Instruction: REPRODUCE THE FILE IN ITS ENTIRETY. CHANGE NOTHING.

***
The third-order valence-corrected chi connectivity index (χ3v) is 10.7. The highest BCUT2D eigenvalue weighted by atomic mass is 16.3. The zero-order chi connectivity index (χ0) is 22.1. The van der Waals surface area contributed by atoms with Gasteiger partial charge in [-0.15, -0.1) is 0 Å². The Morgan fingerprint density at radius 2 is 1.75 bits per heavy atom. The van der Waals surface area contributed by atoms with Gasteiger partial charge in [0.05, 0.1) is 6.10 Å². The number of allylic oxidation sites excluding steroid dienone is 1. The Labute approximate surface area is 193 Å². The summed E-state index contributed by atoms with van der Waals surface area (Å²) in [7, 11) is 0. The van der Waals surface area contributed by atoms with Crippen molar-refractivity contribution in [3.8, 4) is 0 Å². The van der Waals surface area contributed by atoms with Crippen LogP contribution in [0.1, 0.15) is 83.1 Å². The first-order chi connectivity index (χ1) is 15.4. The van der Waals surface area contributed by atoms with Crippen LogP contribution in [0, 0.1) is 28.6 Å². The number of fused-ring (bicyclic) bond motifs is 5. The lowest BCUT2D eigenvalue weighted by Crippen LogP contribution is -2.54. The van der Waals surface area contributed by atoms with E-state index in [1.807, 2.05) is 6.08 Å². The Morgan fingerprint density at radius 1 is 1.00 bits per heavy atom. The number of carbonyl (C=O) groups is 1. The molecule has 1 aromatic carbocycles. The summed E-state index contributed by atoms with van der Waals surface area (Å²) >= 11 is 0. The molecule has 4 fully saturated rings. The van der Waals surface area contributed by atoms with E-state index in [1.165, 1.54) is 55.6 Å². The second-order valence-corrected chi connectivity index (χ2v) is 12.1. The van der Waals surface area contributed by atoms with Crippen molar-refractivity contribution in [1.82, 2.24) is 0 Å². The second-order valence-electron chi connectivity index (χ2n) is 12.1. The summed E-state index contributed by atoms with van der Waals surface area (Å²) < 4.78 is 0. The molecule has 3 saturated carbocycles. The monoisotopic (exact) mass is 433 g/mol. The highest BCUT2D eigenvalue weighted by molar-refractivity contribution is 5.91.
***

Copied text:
The third-order valence-corrected chi connectivity index (χ3v) is 10.7. The highest BCUT2D eigenvalue weighted by atomic mass is 16.3. The zero-order chi connectivity index (χ0) is 22.1. The van der Waals surface area contributed by atoms with Gasteiger partial charge in [-0.15, -0.1) is 0 Å². The Morgan fingerprint density at radius 2 is 1.75 bits per heavy atom. The van der Waals surface area contributed by atoms with Gasteiger partial charge in [0.05, 0.1) is 6.10 Å². The number of allylic oxidation sites excluding steroid dienone is 1. The Labute approximate surface area is 193 Å². The summed E-state index contributed by atoms with van der Waals surface area (Å²) in [7, 11) is 0. The van der Waals surface area contributed by atoms with Crippen molar-refractivity contribution in [3.8, 4) is 0 Å². The van der Waals surface area contributed by atoms with Crippen LogP contribution in [0.1, 0.15) is 83.1 Å². The first-order chi connectivity index (χ1) is 15.4. The van der Waals surface area contributed by atoms with Crippen LogP contribution in [0, 0.1) is 28.6 Å². The number of fused-ring (bicyclic) bond motifs is 5. The lowest BCUT2D eigenvalue weighted by Crippen LogP contribution is -2.54. The van der Waals surface area contributed by atoms with E-state index in [1.807, 2.05) is 6.08 Å². The Morgan fingerprint density at radius 1 is 1.00 bits per heavy atom. The number of carbonyl (C=O) groups is 1. The molecule has 1 aromatic carbocycles. The summed E-state index contributed by atoms with van der Waals surface area (Å²) >= 11 is 0. The molecule has 4 fully saturated rings. The van der Waals surface area contributed by atoms with E-state index in [1.165, 1.54) is 55.6 Å². The second-order valence-corrected chi connectivity index (χ2v) is 12.1. The van der Waals surface area contributed by atoms with Crippen molar-refractivity contribution in [1.82, 2.24) is 0 Å². The second-order valence-electron chi connectivity index (χ2n) is 12.1. The summed E-state index contributed by atoms with van der Waals surface area (Å²) < 4.78 is 0. The molecule has 3 saturated carbocycles. The monoisotopic (exact) mass is 433 g/mol. The highest BCUT2D eigenvalue weighted by molar-refractivity contribution is 5.91.